Mines-UNC STEM Teaching Program Selected To Become National Model

March 4, 2015 – The Physics Teacher Education Coalition (PhysTEC) will fund four new sites at five universities to develop their physics teacher education programs into national models. The new projects are Rowan University, Texas State University, West Virginia University, and a joint University of Northern Colorado/ Colorado School of Mines project.

The Mines/UNC initiative draws on the strengths of the two research institutions in providing Mines students with a path to becoming a science or math teacher and inspiring future generations of STEM students. The new teacher preparation program will produce more highly qualified STEM teachers in Colorado, with a special emphasis on middle and high school teachers.

The Mines team includes Vince Kuo and Kristine Callan from the Department of Physics, and Steven DeCaluwe from the Department of Mechanical Engineering. The UNC team members are Wendy Adams and Christy Moroye.

The winning institutions were selected during a two-stage review process that began with a pool of 17 applicants. Awardees demonstrated a capacity for large increases in the number of physics teachers graduating from their programs, as well as strong departmental and institutional support for teacher preparation efforts. Funding for the new sites will begin in Fall 2015.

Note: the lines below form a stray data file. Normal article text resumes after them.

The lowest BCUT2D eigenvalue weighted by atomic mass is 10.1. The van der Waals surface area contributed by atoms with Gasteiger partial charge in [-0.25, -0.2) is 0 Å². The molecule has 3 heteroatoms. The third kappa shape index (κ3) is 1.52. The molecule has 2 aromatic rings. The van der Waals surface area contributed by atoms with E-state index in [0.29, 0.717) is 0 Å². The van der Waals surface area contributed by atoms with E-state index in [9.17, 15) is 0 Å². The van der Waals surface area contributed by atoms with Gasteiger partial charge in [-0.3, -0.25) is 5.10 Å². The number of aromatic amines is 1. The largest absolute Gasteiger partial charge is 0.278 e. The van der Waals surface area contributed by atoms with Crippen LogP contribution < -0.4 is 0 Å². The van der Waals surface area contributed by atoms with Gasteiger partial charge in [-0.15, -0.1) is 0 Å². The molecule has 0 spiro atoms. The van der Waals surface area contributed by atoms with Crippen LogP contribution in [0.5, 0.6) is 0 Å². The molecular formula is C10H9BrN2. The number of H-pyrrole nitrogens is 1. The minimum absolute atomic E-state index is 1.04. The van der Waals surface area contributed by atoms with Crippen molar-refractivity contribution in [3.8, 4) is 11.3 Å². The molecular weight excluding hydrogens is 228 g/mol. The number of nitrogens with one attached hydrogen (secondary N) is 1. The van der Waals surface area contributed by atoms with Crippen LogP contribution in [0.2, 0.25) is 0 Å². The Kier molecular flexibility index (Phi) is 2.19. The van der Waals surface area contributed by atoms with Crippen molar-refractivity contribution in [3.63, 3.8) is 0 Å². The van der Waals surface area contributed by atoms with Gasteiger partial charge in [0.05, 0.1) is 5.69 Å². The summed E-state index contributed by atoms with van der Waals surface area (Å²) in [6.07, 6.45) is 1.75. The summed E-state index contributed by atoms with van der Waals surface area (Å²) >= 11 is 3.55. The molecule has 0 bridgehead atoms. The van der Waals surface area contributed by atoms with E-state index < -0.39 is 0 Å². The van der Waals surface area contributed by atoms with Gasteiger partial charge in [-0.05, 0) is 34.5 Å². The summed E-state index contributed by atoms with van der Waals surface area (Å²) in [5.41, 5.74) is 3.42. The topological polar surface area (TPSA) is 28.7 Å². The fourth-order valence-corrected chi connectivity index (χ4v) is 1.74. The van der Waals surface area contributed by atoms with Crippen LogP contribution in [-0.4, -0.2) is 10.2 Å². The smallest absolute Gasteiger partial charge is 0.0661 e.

With the addition of the newly funded sites, the project has funded a total of 45 sites to build physics teacher education programs since it began in 2001. Collectively, these institutions have doubled the number of high school physics teachers graduating from their programs. PhysTEC sites have achieved these successes by increasing teacher recruiting efforts; hiring master teachers to work within physics departments; developing engaging early teaching experiences; improving content and pedagogy courses; and fostering collaboration between physics departments, education schools, and local school districts.

PhysTEC, a flagship education program of the American Physical Society (APS), aims to improve the education of future physics teachers by transforming physics departments, creating successful models for physics teacher education programs, and disseminating best practices. The PhysTEC program is led by APS in partnership with the American Association of Physics Teachers (AAPT), with support from the National Science Foundation. For more information, contact Monica Plisch, Director of PhysTEC and APS Associate Director of Education and Diversity.